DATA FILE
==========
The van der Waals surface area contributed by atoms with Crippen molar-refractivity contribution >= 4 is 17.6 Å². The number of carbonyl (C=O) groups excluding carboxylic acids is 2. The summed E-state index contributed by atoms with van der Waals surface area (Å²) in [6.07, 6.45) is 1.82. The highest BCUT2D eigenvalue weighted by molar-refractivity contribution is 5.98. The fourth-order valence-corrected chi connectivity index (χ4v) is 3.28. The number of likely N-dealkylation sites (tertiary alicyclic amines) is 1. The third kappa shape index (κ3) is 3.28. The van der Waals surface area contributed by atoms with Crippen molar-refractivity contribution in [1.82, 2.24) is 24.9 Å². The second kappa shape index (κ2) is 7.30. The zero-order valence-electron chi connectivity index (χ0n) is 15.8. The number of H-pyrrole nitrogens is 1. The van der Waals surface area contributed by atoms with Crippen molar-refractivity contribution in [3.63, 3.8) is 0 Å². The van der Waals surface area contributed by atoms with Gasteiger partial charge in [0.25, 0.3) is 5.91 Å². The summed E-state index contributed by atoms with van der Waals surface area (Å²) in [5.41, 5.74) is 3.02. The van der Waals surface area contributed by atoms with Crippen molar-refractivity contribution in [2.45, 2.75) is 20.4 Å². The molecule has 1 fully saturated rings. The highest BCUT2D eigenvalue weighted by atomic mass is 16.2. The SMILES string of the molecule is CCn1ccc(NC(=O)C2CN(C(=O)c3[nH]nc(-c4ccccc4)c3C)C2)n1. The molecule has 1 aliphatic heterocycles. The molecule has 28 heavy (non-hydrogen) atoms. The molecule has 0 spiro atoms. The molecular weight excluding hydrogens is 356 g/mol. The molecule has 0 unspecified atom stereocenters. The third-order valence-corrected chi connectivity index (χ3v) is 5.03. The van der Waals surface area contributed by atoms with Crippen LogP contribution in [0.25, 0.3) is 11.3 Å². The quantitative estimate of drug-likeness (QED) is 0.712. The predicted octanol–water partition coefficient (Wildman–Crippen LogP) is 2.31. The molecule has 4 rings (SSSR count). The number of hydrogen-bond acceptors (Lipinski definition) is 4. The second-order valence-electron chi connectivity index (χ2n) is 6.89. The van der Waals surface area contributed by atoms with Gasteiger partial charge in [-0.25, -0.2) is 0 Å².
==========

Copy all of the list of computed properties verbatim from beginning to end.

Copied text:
The van der Waals surface area contributed by atoms with Crippen molar-refractivity contribution >= 4 is 17.6 Å². The number of carbonyl (C=O) groups excluding carboxylic acids is 2. The summed E-state index contributed by atoms with van der Waals surface area (Å²) in [6.07, 6.45) is 1.82. The highest BCUT2D eigenvalue weighted by molar-refractivity contribution is 5.98. The fourth-order valence-corrected chi connectivity index (χ4v) is 3.28. The number of likely N-dealkylation sites (tertiary alicyclic amines) is 1. The third kappa shape index (κ3) is 3.28. The van der Waals surface area contributed by atoms with Crippen molar-refractivity contribution in [1.82, 2.24) is 24.9 Å². The second kappa shape index (κ2) is 7.30. The zero-order valence-electron chi connectivity index (χ0n) is 15.8. The number of H-pyrrole nitrogens is 1. The van der Waals surface area contributed by atoms with Crippen molar-refractivity contribution in [3.63, 3.8) is 0 Å². The van der Waals surface area contributed by atoms with Gasteiger partial charge in [0.25, 0.3) is 5.91 Å². The summed E-state index contributed by atoms with van der Waals surface area (Å²) in [5.41, 5.74) is 3.02. The van der Waals surface area contributed by atoms with Crippen molar-refractivity contribution in [2.45, 2.75) is 20.4 Å². The molecule has 1 fully saturated rings. The highest BCUT2D eigenvalue weighted by atomic mass is 16.2. The SMILES string of the molecule is CCn1ccc(NC(=O)C2CN(C(=O)c3[nH]nc(-c4ccccc4)c3C)C2)n1. The molecule has 1 aliphatic heterocycles. The molecule has 28 heavy (non-hydrogen) atoms. The molecule has 0 spiro atoms. The molecular weight excluding hydrogens is 356 g/mol. The molecule has 0 unspecified atom stereocenters. The third-order valence-corrected chi connectivity index (χ3v) is 5.03. The van der Waals surface area contributed by atoms with Crippen LogP contribution in [0.25, 0.3) is 11.3 Å². The quantitative estimate of drug-likeness (QED) is 0.712. The predicted octanol–water partition coefficient (Wildman–Crippen LogP) is 2.31. The molecule has 4 rings (SSSR count). The number of hydrogen-bond acceptors (Lipinski definition) is 4. The second-order valence-electron chi connectivity index (χ2n) is 6.89. The van der Waals surface area contributed by atoms with Gasteiger partial charge in [-0.25, -0.2) is 0 Å².